= CHAPTER 16 =

512 years in the future.
A Thursday morning.
6:18 AM

Marie, the bartender in the Shifting Sands lounge, was indeed a Synthetic Human.

The complexity and sophistication of androids had developed exponentially since their earliest versions in the 21st century. At first they were unwieldy, cumbersome and more designed and built for the jobs that no human wanted to do – repetitive factory work, tedious transportation work, dangerous mining and exploration work… but with the vast leaps in AI and Moore’s Law being superseded by Cook’s Law in the early 22nd century, Synthetic Humans had become more autonomous, more nuanced, and more and more lifelike.

This was the birth of an entirely new race – a new “other” – and it was not without its teething troubles. For all those politicians who traded in fear and hatred, in demonisation and sowing the seeds of division… the development of Synthetic Humans had provided a brand new, ready-made target. A new breed of second class citizen to look down on; an entire subsection of society to gang up on. And sadly, and predictably, a lot of people did. “They’re stealing our jobs,” they cried. “They’re stealing our resources,” they cried. “AND they’re stealing our women.”

That last one, in particular, made no sense at all, but that didn’t stop the disgruntled, the disenfranchised and the disingenuous from raising their voices – and their fists – loudly and often. As The Bard said, in one of her more pessimistic moments: “People are people… Unfortunately.”

In some places, the New Racism descended into street fighting, pitched battles and even a couple of small civil wars.

A matter of existential regret for the SHs was the fact that they didn’t have – and couldn’t have – families. Sometimes humans were vulgarly smug about this. But this did mean that the SHs were also immune from “the whole sex thing”, as they called it… all their thoughts, impulses and drives were completely untroubled by that deeply primal, hardwired human undercurrent. But from what the SHs had seen, it had brought humanity nothing but trouble over the last few millennia, and they generally agreed that they could do without all that palaver.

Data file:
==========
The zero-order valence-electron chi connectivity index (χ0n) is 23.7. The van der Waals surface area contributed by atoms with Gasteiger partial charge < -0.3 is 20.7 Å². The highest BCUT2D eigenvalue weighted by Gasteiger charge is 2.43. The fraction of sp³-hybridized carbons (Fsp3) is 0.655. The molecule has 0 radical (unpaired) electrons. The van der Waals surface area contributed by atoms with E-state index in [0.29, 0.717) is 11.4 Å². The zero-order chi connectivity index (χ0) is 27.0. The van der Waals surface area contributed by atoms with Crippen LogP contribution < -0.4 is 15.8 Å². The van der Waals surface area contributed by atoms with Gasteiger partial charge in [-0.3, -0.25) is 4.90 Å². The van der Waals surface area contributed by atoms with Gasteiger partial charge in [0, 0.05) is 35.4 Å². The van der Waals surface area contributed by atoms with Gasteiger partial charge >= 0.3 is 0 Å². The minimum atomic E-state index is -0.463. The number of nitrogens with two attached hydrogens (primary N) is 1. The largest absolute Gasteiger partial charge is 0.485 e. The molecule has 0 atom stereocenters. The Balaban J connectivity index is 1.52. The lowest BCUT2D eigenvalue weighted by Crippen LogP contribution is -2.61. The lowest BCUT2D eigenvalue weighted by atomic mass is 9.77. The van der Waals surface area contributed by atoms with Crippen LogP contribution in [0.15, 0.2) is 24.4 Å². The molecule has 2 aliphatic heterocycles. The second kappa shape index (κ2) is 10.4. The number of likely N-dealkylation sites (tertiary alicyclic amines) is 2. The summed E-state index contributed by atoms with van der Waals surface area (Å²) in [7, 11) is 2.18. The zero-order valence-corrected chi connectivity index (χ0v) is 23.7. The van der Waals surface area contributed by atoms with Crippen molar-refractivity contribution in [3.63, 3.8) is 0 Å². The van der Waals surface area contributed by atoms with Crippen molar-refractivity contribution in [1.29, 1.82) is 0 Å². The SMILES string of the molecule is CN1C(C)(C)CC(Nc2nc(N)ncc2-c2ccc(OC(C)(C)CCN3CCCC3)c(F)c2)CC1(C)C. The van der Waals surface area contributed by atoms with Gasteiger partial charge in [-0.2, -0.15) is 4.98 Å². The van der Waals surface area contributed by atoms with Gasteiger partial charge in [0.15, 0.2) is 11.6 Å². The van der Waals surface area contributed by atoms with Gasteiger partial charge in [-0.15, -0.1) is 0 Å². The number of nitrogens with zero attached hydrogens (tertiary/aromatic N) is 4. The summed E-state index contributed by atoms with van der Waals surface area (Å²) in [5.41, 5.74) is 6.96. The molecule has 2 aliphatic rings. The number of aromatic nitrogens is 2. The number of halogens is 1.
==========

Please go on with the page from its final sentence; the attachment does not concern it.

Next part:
In the end, a global treaty was signed between the humans and the Synthetic Humans, with significant concessions on both sides. The humans were forbidden by law from treating any SH “in an inhuman manner” (lawmakers apparently missing the irony of this, given that the lines between “human” and “inhuman” had never been blurrier.)
And every SH manufactured from that point on was required to have what was called a ‘telltale feature’. This was a built-in idiosyncrasy that would allow them to be easily distinguished from real humans. Sometimes it was an extra finger, sometimes an unusually coloured patch of hair. In Marie’s case, it was wheels instead of feet.

And that suited Marie just fine. She was specifically made for bartending work, and she’d never been outside of the Shifting Sands, apart from her initial trip there from the factory, after manufacture. And the the Shifting Sands had no stairs, so it really wasn’t an an issue. Marie was born and bred – or rather built and programmed – to be the ultimate bartender. She had an on-board database of every known beverage in the galaxy, and programs for hundreds of sets of customs, manners, niceties, conversations… protocols on protocol. But her crowning glory – thanks to her somewhat eccentric programmer – was her genuine synthetic sense of humour. She’d been fully loaded with a vast database of jokes, riddles, epigrams and quotations. Most of her jokes were a little on the blue side – sex jokes, bodily function jokes, drinking and drug humour. The thought of a completely asexual machine making bawdy jokes of every stripe had amused her programmer, because she’d been programmed with thousands upon thousands of them. The old comedian’s catchphrase “I got a million of ‘em!”, wasn’t quite true in Marie’s case…. But she did have 786,983 of ‘em.